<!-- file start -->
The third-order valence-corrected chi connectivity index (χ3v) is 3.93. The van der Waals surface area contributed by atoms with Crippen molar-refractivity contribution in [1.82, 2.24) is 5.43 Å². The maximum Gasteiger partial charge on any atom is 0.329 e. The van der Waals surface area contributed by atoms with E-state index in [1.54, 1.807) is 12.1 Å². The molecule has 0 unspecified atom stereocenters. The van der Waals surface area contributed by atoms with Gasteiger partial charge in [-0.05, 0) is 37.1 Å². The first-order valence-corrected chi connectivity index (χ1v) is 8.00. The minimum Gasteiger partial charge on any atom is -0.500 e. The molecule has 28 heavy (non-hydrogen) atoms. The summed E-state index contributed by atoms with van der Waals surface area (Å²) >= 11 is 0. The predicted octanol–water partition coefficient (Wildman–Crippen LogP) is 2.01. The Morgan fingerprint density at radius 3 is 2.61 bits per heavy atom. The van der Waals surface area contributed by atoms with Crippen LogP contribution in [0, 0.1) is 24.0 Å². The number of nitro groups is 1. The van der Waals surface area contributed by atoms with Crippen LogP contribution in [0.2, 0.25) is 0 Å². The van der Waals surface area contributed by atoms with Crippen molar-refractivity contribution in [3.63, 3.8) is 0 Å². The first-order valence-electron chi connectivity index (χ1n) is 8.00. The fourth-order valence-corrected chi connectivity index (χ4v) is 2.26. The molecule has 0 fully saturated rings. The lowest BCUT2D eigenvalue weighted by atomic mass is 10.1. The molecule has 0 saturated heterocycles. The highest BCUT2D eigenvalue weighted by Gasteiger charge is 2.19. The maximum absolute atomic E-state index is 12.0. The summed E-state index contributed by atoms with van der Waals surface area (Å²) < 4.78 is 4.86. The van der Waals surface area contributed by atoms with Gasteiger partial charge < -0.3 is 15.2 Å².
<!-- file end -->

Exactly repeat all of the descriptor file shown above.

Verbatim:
The third-order valence-corrected chi connectivity index (χ3v) is 3.93. The van der Waals surface area contributed by atoms with Crippen molar-refractivity contribution in [1.82, 2.24) is 5.43 Å². The maximum Gasteiger partial charge on any atom is 0.329 e. The van der Waals surface area contributed by atoms with E-state index in [1.54, 1.807) is 12.1 Å². The molecule has 0 unspecified atom stereocenters. The van der Waals surface area contributed by atoms with Gasteiger partial charge in [-0.05, 0) is 37.1 Å². The first-order valence-corrected chi connectivity index (χ1v) is 8.00. The minimum Gasteiger partial charge on any atom is -0.500 e. The molecule has 28 heavy (non-hydrogen) atoms. The summed E-state index contributed by atoms with van der Waals surface area (Å²) >= 11 is 0. The predicted octanol–water partition coefficient (Wildman–Crippen LogP) is 2.01. The Morgan fingerprint density at radius 3 is 2.61 bits per heavy atom. The van der Waals surface area contributed by atoms with Crippen LogP contribution in [0, 0.1) is 24.0 Å². The number of nitro groups is 1. The van der Waals surface area contributed by atoms with Crippen LogP contribution in [0.2, 0.25) is 0 Å². The van der Waals surface area contributed by atoms with Crippen molar-refractivity contribution in [3.63, 3.8) is 0 Å². The first-order valence-electron chi connectivity index (χ1n) is 8.00. The fourth-order valence-corrected chi connectivity index (χ4v) is 2.26. The molecule has 0 fully saturated rings. The lowest BCUT2D eigenvalue weighted by atomic mass is 10.1. The molecule has 0 saturated heterocycles. The highest BCUT2D eigenvalue weighted by Gasteiger charge is 2.19. The maximum absolute atomic E-state index is 12.0. The summed E-state index contributed by atoms with van der Waals surface area (Å²) < 4.78 is 4.86. The van der Waals surface area contributed by atoms with Gasteiger partial charge < -0.3 is 15.2 Å².